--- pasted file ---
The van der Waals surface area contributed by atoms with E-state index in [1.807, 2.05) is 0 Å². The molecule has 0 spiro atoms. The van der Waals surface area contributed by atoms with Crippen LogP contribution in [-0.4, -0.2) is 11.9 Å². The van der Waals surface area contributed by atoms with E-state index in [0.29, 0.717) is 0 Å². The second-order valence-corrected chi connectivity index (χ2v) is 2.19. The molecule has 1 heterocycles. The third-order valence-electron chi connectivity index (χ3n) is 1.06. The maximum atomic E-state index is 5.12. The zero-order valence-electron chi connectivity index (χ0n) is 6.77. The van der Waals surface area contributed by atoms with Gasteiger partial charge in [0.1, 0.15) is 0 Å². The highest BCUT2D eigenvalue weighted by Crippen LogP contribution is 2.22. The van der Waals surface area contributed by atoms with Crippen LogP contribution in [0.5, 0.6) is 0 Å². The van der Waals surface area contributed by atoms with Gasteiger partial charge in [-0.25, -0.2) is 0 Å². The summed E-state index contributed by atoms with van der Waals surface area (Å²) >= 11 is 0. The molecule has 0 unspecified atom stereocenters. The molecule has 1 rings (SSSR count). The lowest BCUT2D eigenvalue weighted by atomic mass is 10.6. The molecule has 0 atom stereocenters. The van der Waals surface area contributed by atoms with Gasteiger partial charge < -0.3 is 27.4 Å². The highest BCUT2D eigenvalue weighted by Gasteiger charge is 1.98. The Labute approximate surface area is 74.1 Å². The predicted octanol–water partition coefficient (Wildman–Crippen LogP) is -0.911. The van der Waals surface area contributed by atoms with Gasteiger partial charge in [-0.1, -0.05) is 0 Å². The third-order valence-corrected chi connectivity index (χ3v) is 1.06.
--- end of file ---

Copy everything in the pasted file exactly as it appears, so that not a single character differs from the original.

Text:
The van der Waals surface area contributed by atoms with E-state index in [1.807, 2.05) is 0 Å². The molecule has 0 spiro atoms. The van der Waals surface area contributed by atoms with Crippen LogP contribution in [-0.4, -0.2) is 11.9 Å². The van der Waals surface area contributed by atoms with E-state index in [0.29, 0.717) is 0 Å². The second-order valence-corrected chi connectivity index (χ2v) is 2.19. The molecule has 1 heterocycles. The third-order valence-electron chi connectivity index (χ3n) is 1.06. The maximum atomic E-state index is 5.12. The zero-order valence-electron chi connectivity index (χ0n) is 6.77. The van der Waals surface area contributed by atoms with Gasteiger partial charge in [0.1, 0.15) is 0 Å². The highest BCUT2D eigenvalue weighted by Crippen LogP contribution is 2.22. The van der Waals surface area contributed by atoms with Crippen LogP contribution in [0.5, 0.6) is 0 Å². The van der Waals surface area contributed by atoms with Gasteiger partial charge in [-0.25, -0.2) is 0 Å². The summed E-state index contributed by atoms with van der Waals surface area (Å²) >= 11 is 0. The molecule has 0 unspecified atom stereocenters. The molecule has 1 rings (SSSR count). The lowest BCUT2D eigenvalue weighted by atomic mass is 10.6. The molecule has 0 atom stereocenters. The van der Waals surface area contributed by atoms with Gasteiger partial charge < -0.3 is 27.4 Å². The highest BCUT2D eigenvalue weighted by Gasteiger charge is 1.98. The Labute approximate surface area is 74.1 Å². The predicted octanol–water partition coefficient (Wildman–Crippen LogP) is -0.911. The van der Waals surface area contributed by atoms with Gasteiger partial charge in [-0.1, -0.05) is 0 Å². The third-order valence-corrected chi connectivity index (χ3v) is 1.06.